Resource Type: E-Seminar

Relevant pages:
Timeline

Interpretations of the Red Scare: Party Competition
Resource Type: Primary Source

Interpretations of the Red Scare: Party Competition
Resource Type: Primary Source
Senator Joseph McCarthy's cause was received favorably by a number of Democrats, including Robert F. Kennedy (center) and Senator Henry Jackson of Washington (right).

Key Figures
Resource Type: Primary Source

Conclusion
Resource Type: Primary Source
President Eisenhower, with his wife Mamie, during inauguration ceremonies for his second term (January 1957).

America Since 1945—E-Seminar 3, The Stable Fifties
Resource Type: E-Seminar
In The Stable Fifties, the third e-seminar in the series America Since 1945, Professor Alan Brinkley examines the shift in American economics and culture that occurred after World War II. While many other combatant countries faced a slow rebuilding period after the war's end, the United States celebrated a vast and steady economic boom that began during the war and continued for the next twenty years. Professor Brinkley examines aspects of American middle-class culture during the Eisenhower years, including the rise of television and the expansion of the suburbs. He also offers a perspective on the Eisenhower presidency.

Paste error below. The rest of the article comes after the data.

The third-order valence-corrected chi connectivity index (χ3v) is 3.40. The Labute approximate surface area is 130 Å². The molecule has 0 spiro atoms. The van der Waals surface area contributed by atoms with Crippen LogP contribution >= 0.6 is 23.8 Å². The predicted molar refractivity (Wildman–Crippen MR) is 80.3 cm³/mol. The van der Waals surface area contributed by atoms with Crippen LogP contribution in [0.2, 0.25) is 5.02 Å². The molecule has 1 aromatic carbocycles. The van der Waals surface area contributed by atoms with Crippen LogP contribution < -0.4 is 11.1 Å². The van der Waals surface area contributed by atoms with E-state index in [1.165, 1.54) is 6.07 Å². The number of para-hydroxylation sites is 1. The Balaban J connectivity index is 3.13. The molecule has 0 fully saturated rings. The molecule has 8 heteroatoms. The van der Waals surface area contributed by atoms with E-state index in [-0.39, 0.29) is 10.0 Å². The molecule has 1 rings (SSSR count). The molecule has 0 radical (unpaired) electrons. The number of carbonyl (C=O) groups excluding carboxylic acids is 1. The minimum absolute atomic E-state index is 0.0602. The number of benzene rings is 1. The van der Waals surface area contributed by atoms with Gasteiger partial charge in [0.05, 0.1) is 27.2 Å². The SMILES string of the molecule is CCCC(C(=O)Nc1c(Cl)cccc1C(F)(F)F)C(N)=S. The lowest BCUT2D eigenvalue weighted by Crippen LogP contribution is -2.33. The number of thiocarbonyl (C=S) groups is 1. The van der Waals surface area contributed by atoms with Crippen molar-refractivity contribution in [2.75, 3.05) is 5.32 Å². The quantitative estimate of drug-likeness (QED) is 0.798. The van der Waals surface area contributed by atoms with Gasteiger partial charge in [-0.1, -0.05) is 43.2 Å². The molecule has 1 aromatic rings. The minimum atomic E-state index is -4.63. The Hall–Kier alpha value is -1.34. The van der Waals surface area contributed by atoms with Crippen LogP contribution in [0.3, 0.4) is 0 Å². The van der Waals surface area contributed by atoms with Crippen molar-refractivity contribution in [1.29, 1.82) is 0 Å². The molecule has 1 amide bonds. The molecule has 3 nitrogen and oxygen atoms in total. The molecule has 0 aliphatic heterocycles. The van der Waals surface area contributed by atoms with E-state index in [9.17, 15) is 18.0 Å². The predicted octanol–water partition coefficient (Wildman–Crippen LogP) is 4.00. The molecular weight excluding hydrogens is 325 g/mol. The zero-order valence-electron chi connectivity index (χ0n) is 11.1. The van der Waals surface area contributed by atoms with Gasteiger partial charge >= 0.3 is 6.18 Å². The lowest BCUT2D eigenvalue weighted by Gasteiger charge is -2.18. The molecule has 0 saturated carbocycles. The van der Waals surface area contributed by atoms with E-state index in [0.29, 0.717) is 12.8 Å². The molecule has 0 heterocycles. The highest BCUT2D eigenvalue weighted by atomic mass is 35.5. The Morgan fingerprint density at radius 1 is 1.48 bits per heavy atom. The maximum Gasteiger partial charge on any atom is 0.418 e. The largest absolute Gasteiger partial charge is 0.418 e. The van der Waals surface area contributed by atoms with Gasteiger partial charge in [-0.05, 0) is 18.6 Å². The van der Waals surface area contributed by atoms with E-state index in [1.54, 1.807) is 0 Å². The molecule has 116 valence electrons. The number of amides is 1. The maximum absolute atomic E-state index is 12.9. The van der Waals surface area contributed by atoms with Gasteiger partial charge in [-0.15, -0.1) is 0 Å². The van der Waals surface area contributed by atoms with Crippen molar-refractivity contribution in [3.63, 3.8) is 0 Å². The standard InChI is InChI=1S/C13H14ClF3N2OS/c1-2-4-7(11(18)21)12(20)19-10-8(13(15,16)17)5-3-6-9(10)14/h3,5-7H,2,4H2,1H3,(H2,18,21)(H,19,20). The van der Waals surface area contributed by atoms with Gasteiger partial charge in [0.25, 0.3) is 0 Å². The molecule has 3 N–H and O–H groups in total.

Presidents and Liberalism
Resource Type: Primary Source
Cover of the first edition of The American Presidency by Clinton Rossiter (1956).

Presidents and Liberalism
Resource Type: Primary Source
Cover of the first edition of Presidential Power: The Politics of Leadership by Richard Neustadt (1960.)

Presidents and Liberalism
Resource Type: Primary Source